Congratulations to the Chen team who published a paper “Neuronal Protein Tyrosine Phosphatase 1B Hastens Amyloid β-Associated Alzheimer's Disease in Mice” featured in the Journal of Neuroscience.Abstract
Alzheimer's disease (AD) is the most common neurodegenerative disorder, resulting in the progressive decline of cognitive function in patients. Familial forms of AD are tied to mutations in the amyloid precursor protein, but the cellular mechanisms that cause AD remain unclear. Inflammation and amyloidosis from amyloid β (Aβ) aggregates are implicated in neuron loss and cognitive decline. Inflammation activates the protein-tyrosine phosphatase 1B (PTP1B), and this could suppress many signaling pathways that activate glycogen synthase kinase 3β (GSK3β) implicated in neurodegeneration. However, the significance of PTP1B in AD pathology remains unclear. Here, we show that pharmacological inhibition of PTP1B with trodusquemine or selective ablation of PTP1B in neurons prevents hippocampal neuron loss and spatial memory deficits in a transgenic AD mouse model with Aβ pathology (hAPP-J20 mice of both sexes). Intriguingly, while systemic inhibition of PTP1B reduced inflammation in the hippocampus, neuronal PTP1B ablation did not. These results dissociate inflammation from neuronal loss and cognitive decline and demonstrate that neuronal PTP1B hastens neurodegeneration and cognitive decline in this model of AD. The protective effect of PTP1B inhibition or ablation coincides with the restoration of GSK3β inhibition. Neuronal ablation of PTP1B did not affect cerebral amyloid levels or plaque numbers, but reduced Aβ plaque size in the hippocampus. In summary, our preclinical study suggests that targeting PTP1B may be a new strategy to intervene in the progression of AD.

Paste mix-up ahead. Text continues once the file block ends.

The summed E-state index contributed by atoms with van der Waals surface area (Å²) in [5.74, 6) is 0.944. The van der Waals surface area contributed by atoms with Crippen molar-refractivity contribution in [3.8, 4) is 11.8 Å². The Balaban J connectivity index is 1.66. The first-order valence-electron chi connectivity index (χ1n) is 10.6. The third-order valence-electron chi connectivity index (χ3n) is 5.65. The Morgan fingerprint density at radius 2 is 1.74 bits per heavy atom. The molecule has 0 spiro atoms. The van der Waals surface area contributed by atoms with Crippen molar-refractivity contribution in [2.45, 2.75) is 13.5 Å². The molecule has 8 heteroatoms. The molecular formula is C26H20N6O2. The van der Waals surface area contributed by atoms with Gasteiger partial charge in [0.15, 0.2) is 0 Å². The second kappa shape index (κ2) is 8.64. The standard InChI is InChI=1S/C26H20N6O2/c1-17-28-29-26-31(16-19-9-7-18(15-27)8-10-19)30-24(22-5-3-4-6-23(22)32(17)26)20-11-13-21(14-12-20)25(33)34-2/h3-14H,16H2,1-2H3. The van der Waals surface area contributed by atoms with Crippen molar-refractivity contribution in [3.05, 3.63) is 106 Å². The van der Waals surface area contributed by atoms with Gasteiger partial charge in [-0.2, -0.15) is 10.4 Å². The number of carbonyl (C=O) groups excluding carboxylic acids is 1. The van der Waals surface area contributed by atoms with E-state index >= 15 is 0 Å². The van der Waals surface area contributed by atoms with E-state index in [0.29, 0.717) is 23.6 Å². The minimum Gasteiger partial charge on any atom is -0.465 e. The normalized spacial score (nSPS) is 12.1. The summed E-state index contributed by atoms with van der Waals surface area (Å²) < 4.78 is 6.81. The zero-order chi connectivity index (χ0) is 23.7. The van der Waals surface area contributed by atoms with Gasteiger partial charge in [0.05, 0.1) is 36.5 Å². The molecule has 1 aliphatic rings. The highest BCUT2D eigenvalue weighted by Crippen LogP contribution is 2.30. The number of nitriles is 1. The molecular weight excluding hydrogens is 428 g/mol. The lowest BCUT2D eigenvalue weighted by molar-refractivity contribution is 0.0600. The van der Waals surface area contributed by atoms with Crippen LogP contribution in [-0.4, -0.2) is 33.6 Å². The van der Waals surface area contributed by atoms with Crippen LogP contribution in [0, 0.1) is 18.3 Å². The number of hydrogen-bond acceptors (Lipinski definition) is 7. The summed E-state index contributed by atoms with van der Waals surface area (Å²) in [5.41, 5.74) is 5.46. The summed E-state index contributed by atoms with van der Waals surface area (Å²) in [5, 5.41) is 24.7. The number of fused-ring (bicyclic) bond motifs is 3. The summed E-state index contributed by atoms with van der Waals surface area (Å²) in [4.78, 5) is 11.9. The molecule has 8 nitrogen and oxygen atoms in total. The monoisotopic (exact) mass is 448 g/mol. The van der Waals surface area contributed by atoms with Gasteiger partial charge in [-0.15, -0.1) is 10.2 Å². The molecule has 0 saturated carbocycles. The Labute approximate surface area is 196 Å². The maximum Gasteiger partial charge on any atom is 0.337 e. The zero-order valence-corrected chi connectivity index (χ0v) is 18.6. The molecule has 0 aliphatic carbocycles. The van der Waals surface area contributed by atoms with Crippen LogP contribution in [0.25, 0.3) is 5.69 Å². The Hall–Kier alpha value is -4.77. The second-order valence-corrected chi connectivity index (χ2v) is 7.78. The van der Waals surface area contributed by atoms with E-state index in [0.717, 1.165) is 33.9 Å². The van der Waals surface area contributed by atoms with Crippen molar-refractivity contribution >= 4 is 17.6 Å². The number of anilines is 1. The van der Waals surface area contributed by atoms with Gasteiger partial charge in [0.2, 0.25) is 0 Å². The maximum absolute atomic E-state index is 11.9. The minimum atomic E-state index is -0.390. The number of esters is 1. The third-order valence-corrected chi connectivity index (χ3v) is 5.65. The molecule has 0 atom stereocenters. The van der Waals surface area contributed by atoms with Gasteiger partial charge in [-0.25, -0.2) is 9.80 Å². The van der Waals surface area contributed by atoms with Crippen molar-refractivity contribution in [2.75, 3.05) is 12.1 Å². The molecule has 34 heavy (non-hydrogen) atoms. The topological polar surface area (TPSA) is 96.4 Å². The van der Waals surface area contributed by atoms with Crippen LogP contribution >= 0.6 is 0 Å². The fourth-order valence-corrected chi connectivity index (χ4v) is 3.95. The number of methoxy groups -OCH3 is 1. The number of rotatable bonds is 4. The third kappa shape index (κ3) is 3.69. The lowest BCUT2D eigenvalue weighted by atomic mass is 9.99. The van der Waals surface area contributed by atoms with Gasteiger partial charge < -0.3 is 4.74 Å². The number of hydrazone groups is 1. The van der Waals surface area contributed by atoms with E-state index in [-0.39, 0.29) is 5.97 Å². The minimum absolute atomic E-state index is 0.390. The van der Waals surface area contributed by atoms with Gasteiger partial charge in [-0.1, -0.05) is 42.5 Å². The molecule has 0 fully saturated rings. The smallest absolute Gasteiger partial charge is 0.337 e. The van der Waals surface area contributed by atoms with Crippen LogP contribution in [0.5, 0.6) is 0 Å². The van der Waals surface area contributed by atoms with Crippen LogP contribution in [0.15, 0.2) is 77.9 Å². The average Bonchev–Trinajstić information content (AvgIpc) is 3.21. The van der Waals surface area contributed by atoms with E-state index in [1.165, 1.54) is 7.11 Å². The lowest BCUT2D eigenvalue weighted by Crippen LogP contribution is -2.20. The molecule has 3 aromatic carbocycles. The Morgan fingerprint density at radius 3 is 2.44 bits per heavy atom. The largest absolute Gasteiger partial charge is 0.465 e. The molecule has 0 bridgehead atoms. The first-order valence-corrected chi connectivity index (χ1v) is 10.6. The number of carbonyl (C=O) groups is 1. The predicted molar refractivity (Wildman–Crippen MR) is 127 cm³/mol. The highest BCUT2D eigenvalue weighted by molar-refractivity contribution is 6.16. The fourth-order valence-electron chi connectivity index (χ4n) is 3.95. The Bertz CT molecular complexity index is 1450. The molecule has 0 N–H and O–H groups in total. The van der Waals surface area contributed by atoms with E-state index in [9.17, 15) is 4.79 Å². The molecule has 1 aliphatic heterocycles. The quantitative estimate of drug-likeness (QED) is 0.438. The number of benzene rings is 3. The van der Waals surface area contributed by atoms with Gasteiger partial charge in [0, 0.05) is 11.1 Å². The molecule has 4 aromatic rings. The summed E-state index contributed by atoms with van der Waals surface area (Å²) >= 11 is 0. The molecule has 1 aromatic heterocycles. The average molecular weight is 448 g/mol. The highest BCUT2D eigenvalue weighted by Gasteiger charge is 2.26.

To view more please click here.